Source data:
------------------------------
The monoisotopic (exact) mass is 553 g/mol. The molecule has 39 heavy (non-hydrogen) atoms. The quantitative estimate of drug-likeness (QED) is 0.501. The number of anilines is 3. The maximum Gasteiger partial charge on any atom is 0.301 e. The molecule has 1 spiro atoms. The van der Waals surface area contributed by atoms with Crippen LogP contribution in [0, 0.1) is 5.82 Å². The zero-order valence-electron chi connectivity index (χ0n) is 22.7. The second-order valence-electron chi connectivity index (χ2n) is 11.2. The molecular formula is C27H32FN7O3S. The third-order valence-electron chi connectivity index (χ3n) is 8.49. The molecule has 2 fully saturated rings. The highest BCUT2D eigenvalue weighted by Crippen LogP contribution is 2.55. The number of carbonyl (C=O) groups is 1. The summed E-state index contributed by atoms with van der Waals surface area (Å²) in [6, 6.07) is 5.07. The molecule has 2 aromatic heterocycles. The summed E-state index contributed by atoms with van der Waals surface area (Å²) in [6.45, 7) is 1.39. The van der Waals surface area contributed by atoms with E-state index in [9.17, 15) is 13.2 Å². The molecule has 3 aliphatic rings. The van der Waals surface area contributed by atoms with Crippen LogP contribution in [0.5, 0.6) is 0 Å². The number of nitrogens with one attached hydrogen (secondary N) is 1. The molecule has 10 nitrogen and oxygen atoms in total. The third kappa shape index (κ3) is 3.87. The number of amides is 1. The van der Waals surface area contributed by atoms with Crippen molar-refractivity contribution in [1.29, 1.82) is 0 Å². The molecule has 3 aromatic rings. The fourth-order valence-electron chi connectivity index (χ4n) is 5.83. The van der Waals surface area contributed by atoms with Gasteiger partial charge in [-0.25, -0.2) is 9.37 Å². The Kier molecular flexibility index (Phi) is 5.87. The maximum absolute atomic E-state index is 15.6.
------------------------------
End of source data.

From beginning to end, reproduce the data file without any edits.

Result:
The monoisotopic (exact) mass is 553 g/mol. The molecule has 39 heavy (non-hydrogen) atoms. The quantitative estimate of drug-likeness (QED) is 0.501. The number of anilines is 3. The maximum Gasteiger partial charge on any atom is 0.301 e. The molecule has 1 spiro atoms. The van der Waals surface area contributed by atoms with Crippen LogP contribution in [0, 0.1) is 5.82 Å². The zero-order valence-electron chi connectivity index (χ0n) is 22.7. The second-order valence-electron chi connectivity index (χ2n) is 11.2. The molecular formula is C27H32FN7O3S. The third-order valence-electron chi connectivity index (χ3n) is 8.49. The molecule has 2 fully saturated rings. The highest BCUT2D eigenvalue weighted by Crippen LogP contribution is 2.55. The number of carbonyl (C=O) groups is 1. The summed E-state index contributed by atoms with van der Waals surface area (Å²) in [6, 6.07) is 5.07. The molecule has 2 aromatic heterocycles. The summed E-state index contributed by atoms with van der Waals surface area (Å²) in [6.45, 7) is 1.39. The van der Waals surface area contributed by atoms with E-state index in [9.17, 15) is 13.2 Å². The molecule has 3 aliphatic rings. The van der Waals surface area contributed by atoms with Crippen LogP contribution in [0.5, 0.6) is 0 Å². The number of nitrogens with one attached hydrogen (secondary N) is 1. The molecule has 10 nitrogen and oxygen atoms in total. The third kappa shape index (κ3) is 3.87. The number of amides is 1. The van der Waals surface area contributed by atoms with Crippen molar-refractivity contribution in [1.29, 1.82) is 0 Å². The molecule has 3 aromatic rings. The fourth-order valence-electron chi connectivity index (χ4n) is 5.83. The van der Waals surface area contributed by atoms with Gasteiger partial charge in [-0.25, -0.2) is 9.37 Å². The Kier molecular flexibility index (Phi) is 5.87. The maximum absolute atomic E-state index is 15.6.